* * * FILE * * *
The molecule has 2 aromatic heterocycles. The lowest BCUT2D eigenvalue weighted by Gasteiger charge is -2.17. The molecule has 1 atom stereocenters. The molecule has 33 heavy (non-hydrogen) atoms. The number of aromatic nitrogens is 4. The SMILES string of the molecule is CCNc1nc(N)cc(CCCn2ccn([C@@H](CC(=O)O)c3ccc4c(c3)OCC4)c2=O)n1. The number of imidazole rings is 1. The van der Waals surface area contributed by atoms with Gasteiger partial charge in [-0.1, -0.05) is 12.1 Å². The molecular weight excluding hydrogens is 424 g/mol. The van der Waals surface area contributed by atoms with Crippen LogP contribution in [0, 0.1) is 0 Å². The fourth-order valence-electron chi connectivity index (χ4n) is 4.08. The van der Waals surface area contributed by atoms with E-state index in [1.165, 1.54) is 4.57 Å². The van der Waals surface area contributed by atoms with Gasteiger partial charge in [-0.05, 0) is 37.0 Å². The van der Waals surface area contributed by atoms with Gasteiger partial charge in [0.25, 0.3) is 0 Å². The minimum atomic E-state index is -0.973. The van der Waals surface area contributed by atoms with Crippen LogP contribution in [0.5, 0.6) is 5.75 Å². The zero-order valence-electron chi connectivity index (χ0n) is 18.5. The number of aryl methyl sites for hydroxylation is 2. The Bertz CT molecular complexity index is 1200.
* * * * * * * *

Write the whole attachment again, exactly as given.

The molecule has 2 aromatic heterocycles. The lowest BCUT2D eigenvalue weighted by Gasteiger charge is -2.17. The molecule has 1 atom stereocenters. The molecule has 33 heavy (non-hydrogen) atoms. The number of aromatic nitrogens is 4. The SMILES string of the molecule is CCNc1nc(N)cc(CCCn2ccn([C@@H](CC(=O)O)c3ccc4c(c3)OCC4)c2=O)n1. The number of imidazole rings is 1. The van der Waals surface area contributed by atoms with Gasteiger partial charge in [-0.1, -0.05) is 12.1 Å². The molecular weight excluding hydrogens is 424 g/mol. The van der Waals surface area contributed by atoms with Crippen LogP contribution in [0, 0.1) is 0 Å². The fourth-order valence-electron chi connectivity index (χ4n) is 4.08. The van der Waals surface area contributed by atoms with E-state index in [1.165, 1.54) is 4.57 Å². The van der Waals surface area contributed by atoms with Gasteiger partial charge in [-0.05, 0) is 37.0 Å². The van der Waals surface area contributed by atoms with Gasteiger partial charge in [0.25, 0.3) is 0 Å². The minimum atomic E-state index is -0.973. The van der Waals surface area contributed by atoms with Crippen LogP contribution in [0.5, 0.6) is 5.75 Å². The zero-order valence-electron chi connectivity index (χ0n) is 18.5. The number of aryl methyl sites for hydroxylation is 2. The Bertz CT molecular complexity index is 1200.